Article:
Do You Speak Sarcasm?

by Robine Jean-Pierre

Growing up, sarcasm was practically my native tongue. I spoke it most fluently with my siblings. It was something we naturally did to mess with each other, without giving it much thought. I can hear my older brother and sister saying mockingly, “Nooooo…. Really?” in response to what they deemed was an obvious, redundant statement on our part.

As I got older, however, I gradually decided to minimize my use of sarcasm. I felt that I was being unnecessarily condescending and rude by primarily using sarcasm to mock my younger sister and cousin. It had gotten so bad that when I did stop, they had to keep asking me, “Are you being serious or sarcastic?”

Another factor in my decision to reduce, if not altogether eliminate, my sarcastic comments was the fact that “sarcasm is not universal.” (While it can be argued that the use of sarcasm actually is universal, its uses may vary from culture to culture. If you are interested in more, see this LanguageLog post on irony and sarcasm.) This phrase was repeated at Camp Rising Sun all summer, which I attended during high school. The camp consisted of about 60 girls from all over the world, so it was a potpourri of cultures, interests, and preferences. Many of the international girls were uncomfortable with a New Jersey camper whose sarcastic comments they took literally, not knowing any better.

A similar awkwardness initially infringed on our friendship when I had realized that my fiancé, Angel, did not fully understand sarcasm. I’ll admit, the discovery was a little disappointing; I would not be able to tease him (or subtly express an offense) in the way I best knew how. In spite of this, it still slipped out with him sometimes, especially when I had a bad day. For instance, if I said something like, “Wow, I overslept and the trains are running with delays. Isn’t that just wonderful?” rather than scoffing with me, Angel would nervously reply, “No, that’s not wonderful, honey…” and try to lighten the mood.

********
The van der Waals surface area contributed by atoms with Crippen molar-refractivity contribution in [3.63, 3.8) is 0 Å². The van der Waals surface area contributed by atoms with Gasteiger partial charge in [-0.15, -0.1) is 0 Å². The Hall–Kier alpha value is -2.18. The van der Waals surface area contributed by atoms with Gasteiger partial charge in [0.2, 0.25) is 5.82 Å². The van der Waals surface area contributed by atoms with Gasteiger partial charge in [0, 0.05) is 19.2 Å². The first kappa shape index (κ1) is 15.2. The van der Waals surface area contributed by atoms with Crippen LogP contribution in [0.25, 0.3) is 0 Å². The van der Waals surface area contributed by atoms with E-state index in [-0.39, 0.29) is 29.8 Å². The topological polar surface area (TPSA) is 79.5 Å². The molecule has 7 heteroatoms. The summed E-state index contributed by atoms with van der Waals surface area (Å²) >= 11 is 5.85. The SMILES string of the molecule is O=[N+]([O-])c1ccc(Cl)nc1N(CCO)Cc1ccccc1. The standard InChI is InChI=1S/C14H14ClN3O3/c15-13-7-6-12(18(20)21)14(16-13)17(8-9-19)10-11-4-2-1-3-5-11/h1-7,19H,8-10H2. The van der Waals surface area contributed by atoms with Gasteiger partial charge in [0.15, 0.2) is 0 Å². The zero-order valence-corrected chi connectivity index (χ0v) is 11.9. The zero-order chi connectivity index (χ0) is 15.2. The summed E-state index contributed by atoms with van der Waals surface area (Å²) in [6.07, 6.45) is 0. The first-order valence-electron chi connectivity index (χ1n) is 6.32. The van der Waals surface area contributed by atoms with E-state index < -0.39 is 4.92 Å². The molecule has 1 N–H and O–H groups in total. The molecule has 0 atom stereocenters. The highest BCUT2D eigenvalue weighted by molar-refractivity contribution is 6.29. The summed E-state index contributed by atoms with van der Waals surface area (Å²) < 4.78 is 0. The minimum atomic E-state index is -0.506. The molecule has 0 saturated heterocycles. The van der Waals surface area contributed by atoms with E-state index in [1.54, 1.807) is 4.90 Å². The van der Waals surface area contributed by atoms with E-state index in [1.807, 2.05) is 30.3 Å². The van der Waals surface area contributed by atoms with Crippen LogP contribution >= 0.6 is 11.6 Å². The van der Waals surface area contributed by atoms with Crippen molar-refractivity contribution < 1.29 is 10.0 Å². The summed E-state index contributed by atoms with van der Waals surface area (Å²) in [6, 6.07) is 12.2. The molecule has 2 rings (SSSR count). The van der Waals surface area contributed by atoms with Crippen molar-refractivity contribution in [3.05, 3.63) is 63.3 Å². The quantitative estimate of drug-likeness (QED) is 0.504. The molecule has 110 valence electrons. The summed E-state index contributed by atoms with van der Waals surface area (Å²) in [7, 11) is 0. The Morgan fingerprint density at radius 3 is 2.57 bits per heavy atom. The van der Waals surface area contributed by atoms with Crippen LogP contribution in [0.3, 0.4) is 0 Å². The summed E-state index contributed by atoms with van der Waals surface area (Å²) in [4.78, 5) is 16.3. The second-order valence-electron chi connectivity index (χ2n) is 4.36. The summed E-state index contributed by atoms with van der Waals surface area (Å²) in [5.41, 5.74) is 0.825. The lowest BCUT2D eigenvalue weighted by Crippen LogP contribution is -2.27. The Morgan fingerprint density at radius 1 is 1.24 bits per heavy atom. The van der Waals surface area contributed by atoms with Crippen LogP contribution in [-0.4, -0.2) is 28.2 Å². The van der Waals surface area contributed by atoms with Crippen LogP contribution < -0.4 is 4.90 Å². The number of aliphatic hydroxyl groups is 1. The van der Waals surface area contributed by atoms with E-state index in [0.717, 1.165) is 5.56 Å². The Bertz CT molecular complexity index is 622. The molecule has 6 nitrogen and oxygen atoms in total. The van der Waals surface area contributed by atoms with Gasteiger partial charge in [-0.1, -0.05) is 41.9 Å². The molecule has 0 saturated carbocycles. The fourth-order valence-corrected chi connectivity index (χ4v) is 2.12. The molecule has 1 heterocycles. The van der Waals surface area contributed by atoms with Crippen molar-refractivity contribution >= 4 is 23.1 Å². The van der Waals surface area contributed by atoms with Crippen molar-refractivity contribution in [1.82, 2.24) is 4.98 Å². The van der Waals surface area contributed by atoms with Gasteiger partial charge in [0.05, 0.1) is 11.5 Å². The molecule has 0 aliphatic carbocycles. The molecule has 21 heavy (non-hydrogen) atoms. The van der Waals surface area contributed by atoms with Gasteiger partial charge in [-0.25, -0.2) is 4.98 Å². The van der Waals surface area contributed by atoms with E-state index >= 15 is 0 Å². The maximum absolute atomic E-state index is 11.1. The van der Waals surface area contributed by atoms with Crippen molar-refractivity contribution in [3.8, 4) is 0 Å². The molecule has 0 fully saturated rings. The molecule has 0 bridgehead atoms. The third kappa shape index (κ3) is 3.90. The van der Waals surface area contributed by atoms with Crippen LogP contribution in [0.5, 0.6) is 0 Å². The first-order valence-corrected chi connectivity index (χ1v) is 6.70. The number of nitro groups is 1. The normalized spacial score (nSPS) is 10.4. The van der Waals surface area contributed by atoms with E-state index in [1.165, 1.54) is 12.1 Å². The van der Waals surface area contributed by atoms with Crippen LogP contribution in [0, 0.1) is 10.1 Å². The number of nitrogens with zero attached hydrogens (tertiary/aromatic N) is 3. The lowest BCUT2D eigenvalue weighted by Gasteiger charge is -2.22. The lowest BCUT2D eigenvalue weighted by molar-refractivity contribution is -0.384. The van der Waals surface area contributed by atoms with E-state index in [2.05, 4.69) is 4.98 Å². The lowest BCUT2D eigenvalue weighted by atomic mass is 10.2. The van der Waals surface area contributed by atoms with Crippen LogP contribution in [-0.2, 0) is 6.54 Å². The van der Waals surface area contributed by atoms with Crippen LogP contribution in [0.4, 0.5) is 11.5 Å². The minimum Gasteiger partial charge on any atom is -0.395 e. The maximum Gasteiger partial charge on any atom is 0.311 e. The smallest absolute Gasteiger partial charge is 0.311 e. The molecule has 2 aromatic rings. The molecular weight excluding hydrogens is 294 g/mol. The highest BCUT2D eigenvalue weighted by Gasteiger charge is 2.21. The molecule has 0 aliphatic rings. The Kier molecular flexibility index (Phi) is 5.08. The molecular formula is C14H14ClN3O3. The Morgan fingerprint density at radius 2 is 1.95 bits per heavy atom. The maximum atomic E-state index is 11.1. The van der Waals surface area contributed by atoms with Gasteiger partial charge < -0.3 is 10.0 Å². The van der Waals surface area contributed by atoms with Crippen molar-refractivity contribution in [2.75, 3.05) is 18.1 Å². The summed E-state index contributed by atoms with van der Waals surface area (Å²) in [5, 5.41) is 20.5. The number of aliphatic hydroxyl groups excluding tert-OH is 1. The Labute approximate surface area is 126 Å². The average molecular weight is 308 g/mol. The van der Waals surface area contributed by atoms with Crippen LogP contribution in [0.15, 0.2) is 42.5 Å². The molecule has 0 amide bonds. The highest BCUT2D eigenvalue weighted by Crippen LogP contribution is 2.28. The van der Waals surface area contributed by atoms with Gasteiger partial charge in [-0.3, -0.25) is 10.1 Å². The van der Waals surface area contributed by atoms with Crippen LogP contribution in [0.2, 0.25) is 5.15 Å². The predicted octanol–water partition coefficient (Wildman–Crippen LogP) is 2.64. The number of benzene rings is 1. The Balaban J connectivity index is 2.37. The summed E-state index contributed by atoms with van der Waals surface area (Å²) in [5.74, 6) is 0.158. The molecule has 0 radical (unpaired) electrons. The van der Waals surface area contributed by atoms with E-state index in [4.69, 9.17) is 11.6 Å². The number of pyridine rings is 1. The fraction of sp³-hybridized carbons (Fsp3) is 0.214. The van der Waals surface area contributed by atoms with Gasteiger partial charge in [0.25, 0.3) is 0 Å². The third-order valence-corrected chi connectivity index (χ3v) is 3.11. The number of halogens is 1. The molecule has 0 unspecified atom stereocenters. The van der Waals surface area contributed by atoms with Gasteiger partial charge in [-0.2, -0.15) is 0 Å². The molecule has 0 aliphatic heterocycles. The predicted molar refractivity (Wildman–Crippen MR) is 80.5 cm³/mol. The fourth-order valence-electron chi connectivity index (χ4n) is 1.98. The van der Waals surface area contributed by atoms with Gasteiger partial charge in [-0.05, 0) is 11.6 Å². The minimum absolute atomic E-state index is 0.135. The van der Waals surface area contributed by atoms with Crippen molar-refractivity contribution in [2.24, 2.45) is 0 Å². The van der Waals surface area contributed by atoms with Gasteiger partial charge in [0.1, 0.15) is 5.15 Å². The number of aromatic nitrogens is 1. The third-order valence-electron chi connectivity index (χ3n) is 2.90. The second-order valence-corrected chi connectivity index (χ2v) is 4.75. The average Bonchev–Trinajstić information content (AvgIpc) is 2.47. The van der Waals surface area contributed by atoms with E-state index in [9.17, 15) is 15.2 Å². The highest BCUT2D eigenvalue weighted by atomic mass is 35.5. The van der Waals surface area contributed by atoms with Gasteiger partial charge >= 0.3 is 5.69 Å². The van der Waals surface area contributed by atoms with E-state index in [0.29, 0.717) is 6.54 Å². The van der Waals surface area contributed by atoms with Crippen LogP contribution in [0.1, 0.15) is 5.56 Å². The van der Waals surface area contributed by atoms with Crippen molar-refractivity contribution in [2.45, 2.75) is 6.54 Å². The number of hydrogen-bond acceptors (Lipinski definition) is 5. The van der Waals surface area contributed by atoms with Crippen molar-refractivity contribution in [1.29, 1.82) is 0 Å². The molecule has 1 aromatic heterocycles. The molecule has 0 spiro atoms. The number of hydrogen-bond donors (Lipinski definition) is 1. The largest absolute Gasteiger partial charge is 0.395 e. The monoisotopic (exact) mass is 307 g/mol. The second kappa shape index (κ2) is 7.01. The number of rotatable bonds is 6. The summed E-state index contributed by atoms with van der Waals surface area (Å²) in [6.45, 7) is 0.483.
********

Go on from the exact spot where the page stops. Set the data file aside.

On another occasion, Angel had been texting me all about how an event had gone that morning, and how happy and “fired up” all of the attendees had been. I, on the other hand, had not been there and was waiting impatiently to tell him how I was doing. Feeling peevish and “salty” (as they say nowadays), I texted him, “My morning was great too, thanks for asking.” As you can imagine, he was not very happy about this, and I told him what was on my heart. I realized then that, in most cases, it would suffice to be straightforward and honest, not passive-aggressive.

Now I save sarcasm for the situations that would least likely cause offense. I crack sarcastic jokes on the MTA all the time, and even Angel chimes in now and then. (He’s learning!) I still say “oh, great” or “that’s nice” at times when I literally mean “this is awful.” And naturally, I am more likely to use sarcasm with people who also use it, so that there is a mutual understanding (which is the key to all communication!).

How do you feel about sarcasm? Do you use it or understand it? Why or why not, and when? Please feel free to share your thoughts below.

4 thoughts on “Do You Speak Sarcasm?

  1. I think that sarcasm is almost essential in my life as it helps to remain calm in certain situations. I have always been more passive-aggressive when handling difficult circumstances. But I believe that sarcasm has a limitation in where it fits…when it can be used without upsetting someone. Honestly, Sabrina is one of the most sarcastic people that I know but I love it. It is one of my favorite qualities about her. I think it is all how one views it.

    • I agree with you Brianna, it’s all about how you use it! It can be used to humor someone and also to hurt someone. I’ve also used it to remain calm sometimes.

  2. Where i grew up, sarcasm was almost absent. Doing so would be taken as an act of either incivility, aggression or a juvenile and weak emotional state. Moving to New York as an adult, I can’t comprehend sarcasm and still react to users as if they are disturbed individuals. Perhaps its a regional cultural difference.

    • Thanks for sharing, Glenn! Even though sarcasm is used across different cultures, I do believe that it is more prevalent certain regions. New York seems to be a hot spot for a lot of otherwise “unusual” cultural tendencies. I think the rest of the country often looks at this state as the oddball and vice versa.

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